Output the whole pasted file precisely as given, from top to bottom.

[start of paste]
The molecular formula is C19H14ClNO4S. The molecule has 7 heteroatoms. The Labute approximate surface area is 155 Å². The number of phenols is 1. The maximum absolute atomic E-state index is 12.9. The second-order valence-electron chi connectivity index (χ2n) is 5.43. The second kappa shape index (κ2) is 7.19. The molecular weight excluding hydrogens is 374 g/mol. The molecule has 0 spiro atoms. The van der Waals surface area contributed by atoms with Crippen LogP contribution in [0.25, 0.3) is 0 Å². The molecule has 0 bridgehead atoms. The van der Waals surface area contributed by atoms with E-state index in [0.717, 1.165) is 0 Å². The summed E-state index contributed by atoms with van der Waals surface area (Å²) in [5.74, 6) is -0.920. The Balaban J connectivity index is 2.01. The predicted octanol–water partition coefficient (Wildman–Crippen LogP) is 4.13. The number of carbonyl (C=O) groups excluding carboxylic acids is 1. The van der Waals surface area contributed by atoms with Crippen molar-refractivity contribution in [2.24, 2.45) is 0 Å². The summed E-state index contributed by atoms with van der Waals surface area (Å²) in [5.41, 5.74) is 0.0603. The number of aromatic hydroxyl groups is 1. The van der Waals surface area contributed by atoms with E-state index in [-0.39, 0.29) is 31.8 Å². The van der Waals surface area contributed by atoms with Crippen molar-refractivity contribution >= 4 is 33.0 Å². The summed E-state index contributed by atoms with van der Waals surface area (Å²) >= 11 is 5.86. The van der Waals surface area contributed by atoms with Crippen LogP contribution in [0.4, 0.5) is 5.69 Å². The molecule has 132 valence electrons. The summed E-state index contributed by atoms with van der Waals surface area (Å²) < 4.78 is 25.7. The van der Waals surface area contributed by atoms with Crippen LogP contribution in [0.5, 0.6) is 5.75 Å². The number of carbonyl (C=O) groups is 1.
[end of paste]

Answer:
The molecular formula is C19H14ClNO4S. The molecule has 7 heteroatoms. The Labute approximate surface area is 155 Å². The number of phenols is 1. The maximum absolute atomic E-state index is 12.9. The second-order valence-electron chi connectivity index (χ2n) is 5.43. The second kappa shape index (κ2) is 7.19. The molecular weight excluding hydrogens is 374 g/mol. The molecule has 0 spiro atoms. The van der Waals surface area contributed by atoms with Crippen LogP contribution in [0.25, 0.3) is 0 Å². The molecule has 0 bridgehead atoms. The van der Waals surface area contributed by atoms with E-state index in [0.717, 1.165) is 0 Å². The summed E-state index contributed by atoms with van der Waals surface area (Å²) in [5.74, 6) is -0.920. The Balaban J connectivity index is 2.01. The predicted octanol–water partition coefficient (Wildman–Crippen LogP) is 4.13. The number of carbonyl (C=O) groups excluding carboxylic acids is 1. The van der Waals surface area contributed by atoms with Crippen molar-refractivity contribution in [2.24, 2.45) is 0 Å². The summed E-state index contributed by atoms with van der Waals surface area (Å²) in [5.41, 5.74) is 0.0603. The number of aromatic hydroxyl groups is 1. The van der Waals surface area contributed by atoms with E-state index in [-0.39, 0.29) is 31.8 Å². The van der Waals surface area contributed by atoms with Crippen molar-refractivity contribution >= 4 is 33.0 Å². The summed E-state index contributed by atoms with van der Waals surface area (Å²) >= 11 is 5.86. The van der Waals surface area contributed by atoms with Crippen LogP contribution in [0.4, 0.5) is 5.69 Å². The molecule has 132 valence electrons. The summed E-state index contributed by atoms with van der Waals surface area (Å²) < 4.78 is 25.7. The van der Waals surface area contributed by atoms with Crippen LogP contribution in [0.5, 0.6) is 5.75 Å². The number of carbonyl (C=O) groups is 1.